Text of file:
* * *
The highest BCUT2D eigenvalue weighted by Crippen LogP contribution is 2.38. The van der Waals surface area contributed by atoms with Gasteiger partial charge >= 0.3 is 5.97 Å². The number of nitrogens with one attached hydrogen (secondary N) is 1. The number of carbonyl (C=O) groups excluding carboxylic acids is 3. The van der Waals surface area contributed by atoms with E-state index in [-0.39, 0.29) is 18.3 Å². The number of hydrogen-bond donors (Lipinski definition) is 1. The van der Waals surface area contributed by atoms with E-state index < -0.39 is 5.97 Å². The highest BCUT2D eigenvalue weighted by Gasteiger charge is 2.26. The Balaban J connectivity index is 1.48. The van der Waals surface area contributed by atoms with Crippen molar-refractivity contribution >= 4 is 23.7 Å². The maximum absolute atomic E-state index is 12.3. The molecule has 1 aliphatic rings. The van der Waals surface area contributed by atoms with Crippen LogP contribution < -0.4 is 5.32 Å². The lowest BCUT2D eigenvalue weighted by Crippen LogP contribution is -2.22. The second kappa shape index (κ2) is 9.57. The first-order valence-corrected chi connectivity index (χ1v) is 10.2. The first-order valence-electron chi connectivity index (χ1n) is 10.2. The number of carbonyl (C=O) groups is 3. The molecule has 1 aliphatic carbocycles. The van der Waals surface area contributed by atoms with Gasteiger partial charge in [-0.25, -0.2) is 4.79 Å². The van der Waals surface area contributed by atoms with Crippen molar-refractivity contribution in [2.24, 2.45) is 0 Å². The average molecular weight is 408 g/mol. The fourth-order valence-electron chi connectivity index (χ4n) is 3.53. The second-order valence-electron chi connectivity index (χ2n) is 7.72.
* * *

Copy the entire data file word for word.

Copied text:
The highest BCUT2D eigenvalue weighted by Crippen LogP contribution is 2.38. The van der Waals surface area contributed by atoms with Gasteiger partial charge >= 0.3 is 5.97 Å². The number of nitrogens with one attached hydrogen (secondary N) is 1. The number of carbonyl (C=O) groups excluding carboxylic acids is 3. The van der Waals surface area contributed by atoms with E-state index in [-0.39, 0.29) is 18.3 Å². The number of hydrogen-bond donors (Lipinski definition) is 1. The van der Waals surface area contributed by atoms with E-state index < -0.39 is 5.97 Å². The highest BCUT2D eigenvalue weighted by Gasteiger charge is 2.26. The Balaban J connectivity index is 1.48. The van der Waals surface area contributed by atoms with Crippen molar-refractivity contribution >= 4 is 23.7 Å². The maximum absolute atomic E-state index is 12.3. The molecule has 1 aliphatic rings. The van der Waals surface area contributed by atoms with Crippen LogP contribution < -0.4 is 5.32 Å². The lowest BCUT2D eigenvalue weighted by Crippen LogP contribution is -2.22. The second kappa shape index (κ2) is 9.57. The first-order valence-corrected chi connectivity index (χ1v) is 10.2. The first-order valence-electron chi connectivity index (χ1n) is 10.2. The number of carbonyl (C=O) groups is 3. The molecule has 1 aliphatic carbocycles. The van der Waals surface area contributed by atoms with Gasteiger partial charge in [-0.25, -0.2) is 4.79 Å². The van der Waals surface area contributed by atoms with Crippen molar-refractivity contribution in [2.24, 2.45) is 0 Å². The average molecular weight is 408 g/mol. The fourth-order valence-electron chi connectivity index (χ4n) is 3.53. The second-order valence-electron chi connectivity index (χ2n) is 7.72.